CORDIS - EU research results

Communication between immune cells via release of RNA-carrying vesicles: Lessons from viruses

Final Report Summary - INTERCOM (Communication between immune cells via release of RNA-carrying vesicles: Lessons from viruses)

To effectively raise and regulate immune responses, immune cells exchange information by intercellular communication. A recently discovered means of communication is via the release of small lipid membrane-enclosed particles, called ‘extracellular vesicles’ (EV). These EV contain RNA, which uniquely allows cells to exchange genetically encoded messages that can induce long-term effects in target cells. The INTERCOM project aimed to assess how diverse immune-related stimuli control the RNA content of released EV, and to understand functional consequences of this process.
INTERCOM provides several lines of evidence that a complex set of different RNA classes and proteins are packaged in EV and that these molecular contents are highly variable. We show that immune activating and immune dampening signals trigger the same cell type to release EV with substantial differences in RNA content. We discovered that not only the well-known class of microRNAs, but also other RNA classes, such as the highly conserved Y-RNAs, contributed to the molecular signature of EV. Our findings clearly indicate that changes in cell status induced by the cellular environment stimulate the release of EV that are heterogeneous in their molecular contents. Understanding the heterogeneity of EV is essential for unraveling the function of EV and for biomarker research. In the INTERCOM project, we developed and applied highly advanced single EV detection and isolation methods allowing the assessment of EV heterogeneity.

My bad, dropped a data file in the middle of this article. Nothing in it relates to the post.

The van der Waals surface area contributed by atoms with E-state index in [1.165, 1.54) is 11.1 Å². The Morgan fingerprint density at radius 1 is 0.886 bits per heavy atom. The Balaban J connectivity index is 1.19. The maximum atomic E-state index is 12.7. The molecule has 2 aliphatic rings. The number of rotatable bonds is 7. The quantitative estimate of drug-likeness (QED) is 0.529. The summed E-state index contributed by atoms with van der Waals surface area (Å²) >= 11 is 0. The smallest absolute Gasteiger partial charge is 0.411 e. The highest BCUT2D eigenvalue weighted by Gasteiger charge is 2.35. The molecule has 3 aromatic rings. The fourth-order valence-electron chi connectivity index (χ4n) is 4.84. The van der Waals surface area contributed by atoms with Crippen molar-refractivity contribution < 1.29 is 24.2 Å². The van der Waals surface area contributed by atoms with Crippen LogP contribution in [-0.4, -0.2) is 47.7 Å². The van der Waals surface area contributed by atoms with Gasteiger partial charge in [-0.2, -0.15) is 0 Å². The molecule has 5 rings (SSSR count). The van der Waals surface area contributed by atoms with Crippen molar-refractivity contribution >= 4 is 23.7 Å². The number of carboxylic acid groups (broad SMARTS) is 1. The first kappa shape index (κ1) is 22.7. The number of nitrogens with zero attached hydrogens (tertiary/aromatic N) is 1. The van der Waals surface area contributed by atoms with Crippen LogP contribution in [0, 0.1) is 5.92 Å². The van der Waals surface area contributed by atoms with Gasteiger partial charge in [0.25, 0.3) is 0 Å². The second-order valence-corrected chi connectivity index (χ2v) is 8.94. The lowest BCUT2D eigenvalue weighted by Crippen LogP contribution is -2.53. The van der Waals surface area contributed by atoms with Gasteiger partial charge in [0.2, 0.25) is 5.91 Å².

To demonstrate whether and how diversity in EV composition translates to functional diversity, we made use of infections with non-enveloped (naked) viruses. We discovered that these viruses trigger multiple pathways for EV formation and release. In in vitro cell systems and in human plasma we observed that the virus-host interactions induce temporal and compositional heterogeneity in the protein and RNA contents of EV. Particular subsets of EV released during infection contain complete virus particles and allow viruses to escape from infected cells early during infection and resist immune responses. On a single vesicle basis, we demonstrated that EV released during infection vary largely in potency of transferring virus infection. The data underscore that it is vital to analyze the heterogeneity in EV release and molecular composition over the course of infection to be able to understand the role of EV in virus dissemination and antiviral host responses.
Overall, the INTERCOM studies broaden our view on the type of molecular messages conveyed by EV, provide knowledge and tools for analyzing EV heterogeneity in health and disease, and deliver molecular insight in how viruses modify EV-mediated communication between cells.